I just finished reading “Catch and Kill” by Ronan Farrow. It’s an important book that I wanted to read. It’s based on the New Yorker article (also written by Farrow) that helped fuel the Me Too movement, but it was a frustrating read too. The treatment of women by some men in positions of power is deplorable. With summer here, I’m ready for a beach or fantasy book.

My tree-climbing days may be over, but the joy of picking up a book and still being able to climb into a good story and let it take me somewhere will remain with me for the rest of my life. I know I’m preaching to the choir because you’re a reader too, so let’s just say I’m celebrating that charmed bond that exists between a reader and a book. Its world can become a part of yours forever.

I would love to know what books you read as a child or an adult that captured your heart and imagination? Or, do you have a favorite (or two?) Please share your comments below.


  1. What fun to read this post! I’ve made reading more of a priority while I’m working from home so my time “at work” and time “at home” have distinctive feels. I’ve enjoyed reading novels, some historical fiction, some just plain fiction. I sit on my patio after work and read, or sit in the bay window inside and read. Happy times 🙂

    Liked by 2 people

    • Hi Jane. 🙂 The bay window sounds like the ideal spot! That’s very interesting too about having to split the same space into “at work” and “at home.” What a great way to mark the difference – with a book! Happy reading.


  2. I always have a book … or two or three… going. Some of my favourites are: Pillars of the Earth, The Book of Negroes (still obviously relevant) and Prince of Tides. Some I really liked on the writing craft are The Artist’s Way and Writing is My Drink.

    Liked by 1 person

    • Prince of Tides! I loved that book too. Thanks for sharing your choices. And your writing craft list sparked a memory for me. I had completely forgotten about Bird by Bird by Anne Lamott; that was a great read because she mixes life stories with writing tips. I’m adding The Artist’s Way and Writing is My Drink (love the title 🙂 ) to my list. Thanks.


  3. Thanks for the shout-out Melanie. Very kind & a very well put-together, thorough post about books.

    Where to begin?! I really loved all of the Beverly Cleary series as well as books written by Judy Blume when I was a child. I also remember reading the Hardy boys and I believe they were called, Discover Your Own Adventure books where you would turn to one page and it would tell you to skip ahead to such and such.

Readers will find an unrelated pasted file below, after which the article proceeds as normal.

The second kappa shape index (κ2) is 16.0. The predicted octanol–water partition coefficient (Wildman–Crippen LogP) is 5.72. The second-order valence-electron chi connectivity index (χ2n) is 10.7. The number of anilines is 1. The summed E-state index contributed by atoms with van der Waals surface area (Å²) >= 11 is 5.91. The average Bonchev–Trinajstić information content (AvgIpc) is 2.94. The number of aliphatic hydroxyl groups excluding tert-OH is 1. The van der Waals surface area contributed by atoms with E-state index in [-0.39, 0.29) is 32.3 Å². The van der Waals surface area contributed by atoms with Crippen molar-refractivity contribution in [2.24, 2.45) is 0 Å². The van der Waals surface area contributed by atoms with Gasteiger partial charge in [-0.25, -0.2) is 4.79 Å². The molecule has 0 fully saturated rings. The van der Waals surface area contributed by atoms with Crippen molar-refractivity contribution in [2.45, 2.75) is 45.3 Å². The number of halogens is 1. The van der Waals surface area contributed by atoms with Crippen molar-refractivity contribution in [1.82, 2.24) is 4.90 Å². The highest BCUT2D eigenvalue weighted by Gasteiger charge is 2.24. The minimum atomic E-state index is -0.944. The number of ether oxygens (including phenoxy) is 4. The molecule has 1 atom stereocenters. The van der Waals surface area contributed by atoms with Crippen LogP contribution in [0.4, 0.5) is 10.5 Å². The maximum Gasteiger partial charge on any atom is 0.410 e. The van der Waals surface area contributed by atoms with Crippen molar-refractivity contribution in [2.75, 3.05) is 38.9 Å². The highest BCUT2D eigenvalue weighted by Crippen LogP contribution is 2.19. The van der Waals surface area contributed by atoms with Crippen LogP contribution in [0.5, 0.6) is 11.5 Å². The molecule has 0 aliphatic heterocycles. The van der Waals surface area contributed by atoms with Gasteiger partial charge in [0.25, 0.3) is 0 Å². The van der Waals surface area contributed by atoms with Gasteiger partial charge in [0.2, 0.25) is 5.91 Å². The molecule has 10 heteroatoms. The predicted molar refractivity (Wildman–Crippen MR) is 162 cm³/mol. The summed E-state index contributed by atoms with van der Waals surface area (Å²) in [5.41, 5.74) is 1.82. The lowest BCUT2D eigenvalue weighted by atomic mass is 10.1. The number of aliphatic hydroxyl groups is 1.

I loved any kind of picture book also. When I was a child we used to get book orders delivered to our school from Scholastic. I don’t know if you’re familiar with that or not. Once a month, we would get flyers to look through new books and my parents would allow me to pick out a chapter book of some sort & I absolutely loved it. I loved opening the fresh pages of a book and I still do to this day. Aside from WordPress & the odd social media post or news article, you won’t find me reading a whole lot online.

    Unfortunately, by the time I reached university so much of the reading was forced in my courses that I kind of lost a love for reading. I find that a book really has to be captivating to keep my attention all the way through. As an adult, I’ve always liked anything to do with self-help, but like you, in the summer, I tend to enjoy easy reads. One of my favourite authors is Emily Giffin. I’m not sure if you’ve read anything by her but I just recently picked up her latest book called, The Lies that Bind. I highly recommend her!

    Liked by 1 person

    • Hi Sue! Thanks for checking in and sharing your thoughts. I really appreciate it. And boy, I LOVED Scholastic purchases! I had forgotten about that program and the joy associated with it. Thanks for a great memory. I didn’t read Hardy Boys, but I loved Nancy Drew mysteries. Judy Blume was the best!! I’ll admit that I haven’t heard of Emily Giffin, but I’m more than happy to read one of her books next based on your enthusiastic recommendation. Thanks for that…and your kind reply. Happy reading. 🙂

      Liked by 1 person

  4. Thanks! I’m looking forward to it. I’ve been letting the book sit since purchasing it a week ago due to the whole COVID thing. This weekend, I will dig into it finally…. 🙂

    Liked by 1 person

  5. First off let me say I’m very much looking forward to reading your first book. I am quite confident it will be a winner.
    Some, but not all of my favorite reads are…
    Memoirs of a Geisha, Arthur Goldman
    The Mists of Avalon, Marion Zimmer Bradley
    New Earth & Power of Now, Eckhart Tolle
    Too many to count

    Liked by 1 person